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By Any Other Name by Mira Bohannan Kumar

I have memories stretching back several years of seeing huge pink and white blossoms hanging on the bushes in our backyard in late spring. I once asked my mother what they were, and she told me they were peonies.

That was the start of my love affair with the big, gentle flowers.

I have a tendency to personify (and in some cases, anthropomorphize) inanimate objects, and this has extended to flowers. Lilies are delicately lovely, but they always seem so easily destructible to me, like a fairy’s sigh would pull each freckled petal from the stem; furthermore, their thick warm-toned pollen stains the hands of whomever they touch, and I think I’m allergic.

Roses are the typical flower of love, and I suppose I can see why: they are beautiful and complex. But roses have always felt cold to me, aloof and exclusive; when not paired with their own in bouquets, they look vaguely uncomfortable and snooty. (Also, the thorns. What is that? Defense mechanisms don’t need to be perfect.)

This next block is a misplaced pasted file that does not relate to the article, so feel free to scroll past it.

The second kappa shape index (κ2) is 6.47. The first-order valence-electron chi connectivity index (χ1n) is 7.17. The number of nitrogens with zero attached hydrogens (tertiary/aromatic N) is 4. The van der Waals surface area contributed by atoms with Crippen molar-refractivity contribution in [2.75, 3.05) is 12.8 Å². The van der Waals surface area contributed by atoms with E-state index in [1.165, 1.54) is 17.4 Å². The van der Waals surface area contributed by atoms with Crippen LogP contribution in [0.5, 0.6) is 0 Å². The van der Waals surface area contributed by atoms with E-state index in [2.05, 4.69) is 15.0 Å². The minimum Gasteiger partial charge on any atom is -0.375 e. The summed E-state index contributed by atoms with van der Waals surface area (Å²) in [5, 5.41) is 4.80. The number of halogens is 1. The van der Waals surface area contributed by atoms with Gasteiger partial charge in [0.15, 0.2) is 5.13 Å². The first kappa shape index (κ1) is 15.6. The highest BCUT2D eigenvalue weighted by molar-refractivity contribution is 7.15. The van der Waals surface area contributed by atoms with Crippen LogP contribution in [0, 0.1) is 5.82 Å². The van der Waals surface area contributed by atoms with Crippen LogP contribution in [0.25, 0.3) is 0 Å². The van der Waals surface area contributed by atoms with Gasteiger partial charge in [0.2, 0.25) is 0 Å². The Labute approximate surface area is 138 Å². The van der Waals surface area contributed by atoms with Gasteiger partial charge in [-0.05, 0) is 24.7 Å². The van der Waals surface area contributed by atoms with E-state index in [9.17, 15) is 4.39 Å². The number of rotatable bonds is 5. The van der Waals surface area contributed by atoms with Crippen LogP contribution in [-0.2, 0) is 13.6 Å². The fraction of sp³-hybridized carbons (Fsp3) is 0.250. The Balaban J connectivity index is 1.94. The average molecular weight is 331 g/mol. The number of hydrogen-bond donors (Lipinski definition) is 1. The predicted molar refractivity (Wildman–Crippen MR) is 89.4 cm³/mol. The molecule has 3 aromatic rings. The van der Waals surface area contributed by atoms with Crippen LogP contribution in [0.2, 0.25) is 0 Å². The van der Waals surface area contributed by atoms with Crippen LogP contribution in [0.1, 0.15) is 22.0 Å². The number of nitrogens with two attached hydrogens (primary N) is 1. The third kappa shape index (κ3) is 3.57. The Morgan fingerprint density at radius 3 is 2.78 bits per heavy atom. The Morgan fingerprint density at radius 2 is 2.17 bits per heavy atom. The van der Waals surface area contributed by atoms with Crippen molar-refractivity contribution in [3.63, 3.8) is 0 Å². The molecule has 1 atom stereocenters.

But peonies are lovely and bright in an open, approachable sort of way. Their buds expand so far they’re a convex arc, taking in everything they can, and putting it back out again in expressions of beauty. They’re the mockingbird of flowers; they have no cutting defenses, no discoloring discharge, they are simply there to make everyone else happy. A peony in a vase can be a bouquet all by itself, alone not in an uppity attitude, but simply content in the knowledge that it can make good even on its own.

I don’t want to be a lily, going through life too brittle, staining the memories of those I’ve known. I don’t want to be a rose, closed up and thorny, refusing to be with any but my own kind.

I want to be open and free, happy with others or alone, with whatever I have. I want to be convex, gathering life up in my arms and presenting it to others with a smile.

And who knows, maybe if I’m very good, I might come back as a peony.

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